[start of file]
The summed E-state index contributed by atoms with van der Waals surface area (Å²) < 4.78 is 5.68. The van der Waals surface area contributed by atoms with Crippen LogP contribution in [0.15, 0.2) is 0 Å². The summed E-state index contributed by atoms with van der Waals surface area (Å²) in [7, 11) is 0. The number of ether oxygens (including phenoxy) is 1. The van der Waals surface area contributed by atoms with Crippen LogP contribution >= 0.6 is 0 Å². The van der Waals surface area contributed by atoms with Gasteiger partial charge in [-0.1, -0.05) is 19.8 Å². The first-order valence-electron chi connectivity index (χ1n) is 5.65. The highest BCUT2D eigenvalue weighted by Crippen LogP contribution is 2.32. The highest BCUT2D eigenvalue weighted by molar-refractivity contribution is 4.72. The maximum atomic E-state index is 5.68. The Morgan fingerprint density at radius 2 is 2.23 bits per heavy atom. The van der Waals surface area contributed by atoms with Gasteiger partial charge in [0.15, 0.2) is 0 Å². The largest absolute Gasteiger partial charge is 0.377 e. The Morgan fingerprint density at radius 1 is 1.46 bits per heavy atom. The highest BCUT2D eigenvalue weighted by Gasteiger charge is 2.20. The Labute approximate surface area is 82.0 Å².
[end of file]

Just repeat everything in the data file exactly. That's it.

The summed E-state index contributed by atoms with van der Waals surface area (Å²) < 4.78 is 5.68. The van der Waals surface area contributed by atoms with Crippen LogP contribution in [0.15, 0.2) is 0 Å². The summed E-state index contributed by atoms with van der Waals surface area (Å²) in [7, 11) is 0. The number of ether oxygens (including phenoxy) is 1. The van der Waals surface area contributed by atoms with Crippen LogP contribution >= 0.6 is 0 Å². The van der Waals surface area contributed by atoms with Gasteiger partial charge in [-0.1, -0.05) is 19.8 Å². The first-order valence-electron chi connectivity index (χ1n) is 5.65. The highest BCUT2D eigenvalue weighted by Crippen LogP contribution is 2.32. The highest BCUT2D eigenvalue weighted by molar-refractivity contribution is 4.72. The maximum atomic E-state index is 5.68. The Morgan fingerprint density at radius 2 is 2.23 bits per heavy atom. The van der Waals surface area contributed by atoms with Gasteiger partial charge in [0.15, 0.2) is 0 Å². The largest absolute Gasteiger partial charge is 0.377 e. The Morgan fingerprint density at radius 1 is 1.46 bits per heavy atom. The highest BCUT2D eigenvalue weighted by Gasteiger charge is 2.20. The Labute approximate surface area is 82.0 Å².